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Paying Attention to Burnout
Renée Gendron

A burnout occurs when there is chronic exposure to stress, overwork and difficulty maintaining a work-life balance over a long period of time. A person experiencing a burnout exhibits many of the symptoms as depression. The person living a burnout can display cynicism, come across as cold and bitter, and ineffective. Working with such a person can drain morale, cause distraction and increase the likelihood of workplace accidents resulting from loss of attention.

Renée Gendron
These reasons alone should prompt employers to pay more closely attention to the mental health of their employees. But they are not the only reasons why companies need to be pay attention to the possibility of burnout.

Some jobs are simply more stressful than others. Some work environments are more hectic than others by nature of the industry, the location, the serviced clientele or a combination thereof. It is also possible that the person is not a good fit for the nature of the work or for that particular work environment. That said, employers do need to take note how their employees are handling the stress and what supports there are in place. One employee having a burnout may be the result of how that particular person handled or couldn’t handle stress. Several employees exhibiting disengagement from stress, significant changes in their weight and demeanor, gradually appearing haggard over time, or their performance suddenly plummets should cause concern.

Companies need to take note of these circumstances because of the following business reasons. You may be exposing your company to a lawsuit or a human rights complaint and with all of the related costs associated with those processes. Having underperforming employees hampers the performance of their colleagues, reduces productivity and ultimately lowers the bottom line. There are significant costs associated with recruiting, hiring, training and onboarding new employees, regardless of their position in the company. It’s costly to replace anyone. It’s even more costly to ignore the reasons people are leaving your organisation.

Repeatedly stressed employees leading to exhaustion or burnout is an indication that a business process or workflow isn’t working well. When employees are routinely worked to the brink of collapse or depression, it is incumbent on the company to investigate why that is the case and what supports are needed to ensure meaningful stress reduction, and evaluate how it can redesign workflow to make it more employee-friendly. Here are some key things to keep in mind:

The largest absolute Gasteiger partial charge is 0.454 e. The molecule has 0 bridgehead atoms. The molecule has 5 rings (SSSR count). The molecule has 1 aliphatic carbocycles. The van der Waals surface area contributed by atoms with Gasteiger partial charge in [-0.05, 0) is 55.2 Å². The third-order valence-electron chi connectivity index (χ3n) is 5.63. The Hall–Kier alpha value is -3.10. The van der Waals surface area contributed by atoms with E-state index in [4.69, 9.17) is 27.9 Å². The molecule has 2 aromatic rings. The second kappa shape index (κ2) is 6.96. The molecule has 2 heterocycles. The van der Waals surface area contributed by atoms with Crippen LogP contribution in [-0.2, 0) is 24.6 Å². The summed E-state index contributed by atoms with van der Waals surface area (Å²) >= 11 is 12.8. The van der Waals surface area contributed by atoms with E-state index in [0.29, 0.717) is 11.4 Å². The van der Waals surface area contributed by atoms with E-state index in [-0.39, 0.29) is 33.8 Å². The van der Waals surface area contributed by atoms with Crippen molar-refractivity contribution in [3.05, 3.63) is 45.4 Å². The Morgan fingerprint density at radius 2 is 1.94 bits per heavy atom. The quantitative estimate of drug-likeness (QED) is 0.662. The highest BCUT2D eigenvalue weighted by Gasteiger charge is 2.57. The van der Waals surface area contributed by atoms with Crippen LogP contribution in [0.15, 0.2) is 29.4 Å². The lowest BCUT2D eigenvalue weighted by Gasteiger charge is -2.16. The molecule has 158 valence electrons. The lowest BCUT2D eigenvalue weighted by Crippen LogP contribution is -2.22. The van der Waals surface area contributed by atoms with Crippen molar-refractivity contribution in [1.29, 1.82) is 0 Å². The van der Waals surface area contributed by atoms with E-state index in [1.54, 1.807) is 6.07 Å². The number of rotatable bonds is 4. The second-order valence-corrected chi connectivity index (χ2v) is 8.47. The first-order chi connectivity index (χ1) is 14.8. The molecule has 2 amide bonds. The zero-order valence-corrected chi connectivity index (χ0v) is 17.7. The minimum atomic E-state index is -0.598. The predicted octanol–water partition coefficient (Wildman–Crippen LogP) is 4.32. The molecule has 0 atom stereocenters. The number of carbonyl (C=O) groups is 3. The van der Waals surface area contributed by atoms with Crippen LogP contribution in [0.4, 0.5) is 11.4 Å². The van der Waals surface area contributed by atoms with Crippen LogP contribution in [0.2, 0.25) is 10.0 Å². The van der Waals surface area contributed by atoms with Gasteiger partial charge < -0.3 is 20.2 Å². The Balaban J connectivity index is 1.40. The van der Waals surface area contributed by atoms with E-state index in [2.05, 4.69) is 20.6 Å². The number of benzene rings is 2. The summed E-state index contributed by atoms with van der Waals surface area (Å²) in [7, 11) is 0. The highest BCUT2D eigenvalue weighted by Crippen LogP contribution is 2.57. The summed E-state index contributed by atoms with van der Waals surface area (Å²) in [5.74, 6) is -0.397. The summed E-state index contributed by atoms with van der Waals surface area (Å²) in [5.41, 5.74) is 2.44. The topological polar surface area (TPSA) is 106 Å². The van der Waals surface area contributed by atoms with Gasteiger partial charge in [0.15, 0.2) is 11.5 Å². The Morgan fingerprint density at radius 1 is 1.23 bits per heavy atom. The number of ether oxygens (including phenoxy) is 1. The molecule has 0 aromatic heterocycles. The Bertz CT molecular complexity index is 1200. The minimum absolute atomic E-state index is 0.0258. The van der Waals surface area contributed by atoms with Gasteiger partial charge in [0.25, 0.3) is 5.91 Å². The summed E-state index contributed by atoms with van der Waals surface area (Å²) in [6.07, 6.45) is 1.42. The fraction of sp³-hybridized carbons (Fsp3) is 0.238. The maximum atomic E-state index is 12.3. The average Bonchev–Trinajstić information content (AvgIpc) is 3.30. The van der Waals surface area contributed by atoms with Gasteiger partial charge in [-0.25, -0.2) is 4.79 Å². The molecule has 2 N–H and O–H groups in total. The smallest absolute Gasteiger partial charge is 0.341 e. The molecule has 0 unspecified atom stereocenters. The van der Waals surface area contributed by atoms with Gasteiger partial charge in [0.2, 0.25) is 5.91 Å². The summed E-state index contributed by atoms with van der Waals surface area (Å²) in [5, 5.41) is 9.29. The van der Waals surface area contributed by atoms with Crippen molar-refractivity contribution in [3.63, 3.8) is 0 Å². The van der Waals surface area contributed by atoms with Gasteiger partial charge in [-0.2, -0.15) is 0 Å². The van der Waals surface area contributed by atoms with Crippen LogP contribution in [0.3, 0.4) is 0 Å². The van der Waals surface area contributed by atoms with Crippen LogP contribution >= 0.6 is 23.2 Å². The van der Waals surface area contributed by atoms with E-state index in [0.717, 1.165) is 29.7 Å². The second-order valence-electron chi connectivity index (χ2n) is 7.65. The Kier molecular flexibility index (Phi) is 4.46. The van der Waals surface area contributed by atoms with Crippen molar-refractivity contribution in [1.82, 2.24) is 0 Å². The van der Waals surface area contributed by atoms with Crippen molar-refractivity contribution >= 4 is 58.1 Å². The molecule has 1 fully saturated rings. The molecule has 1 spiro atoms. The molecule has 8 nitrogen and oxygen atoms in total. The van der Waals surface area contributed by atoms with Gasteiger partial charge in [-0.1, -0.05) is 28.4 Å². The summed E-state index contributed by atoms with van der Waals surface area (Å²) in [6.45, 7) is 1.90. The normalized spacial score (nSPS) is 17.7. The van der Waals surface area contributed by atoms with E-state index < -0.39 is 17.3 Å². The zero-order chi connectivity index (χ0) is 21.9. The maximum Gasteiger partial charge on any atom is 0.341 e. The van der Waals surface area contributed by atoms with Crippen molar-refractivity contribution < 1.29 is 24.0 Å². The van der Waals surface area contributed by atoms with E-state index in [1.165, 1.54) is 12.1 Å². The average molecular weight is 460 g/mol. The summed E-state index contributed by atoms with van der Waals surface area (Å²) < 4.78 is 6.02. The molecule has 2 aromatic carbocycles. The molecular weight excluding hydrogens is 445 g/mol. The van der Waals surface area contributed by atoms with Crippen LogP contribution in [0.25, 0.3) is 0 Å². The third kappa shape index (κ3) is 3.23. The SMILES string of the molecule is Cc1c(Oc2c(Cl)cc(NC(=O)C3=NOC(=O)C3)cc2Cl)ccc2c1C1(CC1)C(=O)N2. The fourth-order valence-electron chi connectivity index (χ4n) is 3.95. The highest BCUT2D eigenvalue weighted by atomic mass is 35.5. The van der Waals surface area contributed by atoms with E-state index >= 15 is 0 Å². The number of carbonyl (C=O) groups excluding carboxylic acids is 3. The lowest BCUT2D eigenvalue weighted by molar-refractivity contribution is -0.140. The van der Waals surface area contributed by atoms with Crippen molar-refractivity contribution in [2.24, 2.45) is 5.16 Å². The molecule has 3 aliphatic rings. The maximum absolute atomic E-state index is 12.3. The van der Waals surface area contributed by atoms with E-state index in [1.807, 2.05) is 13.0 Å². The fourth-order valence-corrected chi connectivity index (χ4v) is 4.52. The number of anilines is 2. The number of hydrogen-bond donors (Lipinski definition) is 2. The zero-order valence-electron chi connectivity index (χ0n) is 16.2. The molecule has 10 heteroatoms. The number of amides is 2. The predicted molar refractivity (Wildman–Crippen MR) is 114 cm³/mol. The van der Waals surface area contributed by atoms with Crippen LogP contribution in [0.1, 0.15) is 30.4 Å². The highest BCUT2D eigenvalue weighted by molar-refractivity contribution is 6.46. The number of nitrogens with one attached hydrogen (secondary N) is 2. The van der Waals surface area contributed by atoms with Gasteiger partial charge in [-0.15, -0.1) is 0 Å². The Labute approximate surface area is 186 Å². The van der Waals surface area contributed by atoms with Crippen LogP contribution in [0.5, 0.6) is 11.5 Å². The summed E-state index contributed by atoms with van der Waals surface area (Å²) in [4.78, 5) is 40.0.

Bottlenecks
Sometimes workflow depends on one or a select group of people to get things out of the door creating unrealistic demands. Seek out the point of view of the employees to identify such bottlenecks and tricky workflows.

Stretch goals that become herculean goals
Having goals that are slightly out of our reach puts outside of our comfort zone. This can be a good thing as it can help us learn and group. Having goals that are unreasonable and unrealistic puts undue pressure on employees. Herculean goals have two simultaneous consequences: employees work very hard trying to achieve them. The harder they work over a long period of time, the less resilient they become to the setbacks, stress and problems they face as their energy, patience and focus wane.

Daily routine becomes the daily grind
Routines help people master a skill and develop knowledge. Routines can also sap the energy and enthusiasm out of the most enthusiastic person because nothing changes. When they feel stressed after a day’s work, they return the next day knowing it won’t get better. Most jobs have some degree of flexibility over which tasks and responsibilities will be carried out during the day. Change up the work cycle to ensure that as many employees as possible have a regular change in scenery that is in keeping with their overall job description.

Supporting instead of impeding
Each work environment has its own particular challenges and stresses. Many employers extend benefits to their employees, such as access to counselling and psychological services, massage therapy and so on. Routinely check with your employees to see what kind of support they need to better handle workplace stresses and work-life balance matters.

Sometimes there is a mismatch between what you are currently offering and what your employees would find beneficial. It can be that you can extend what they want at a price that is more competitive than your existing package.

By paying attention to and reducing the organisational causes of burnout, you are enhancing the general health and productivity of your entire workforce. Examining workflow and pressures from the point of view of the employees gives voice to their concerns and creates opportunities for them to impact their workplace.

Renée Gendron, Principal, Vitae Dynamics Inc., is an engaging speaker(S), creative mediator(M), published researcher (R) and dynamic trainer(T). She applies her SMRT skills in support of professionals, entrepreneurs and organisations. Renée is keenly interested in helping professionals and firms create and thrive. @vitaedynamics



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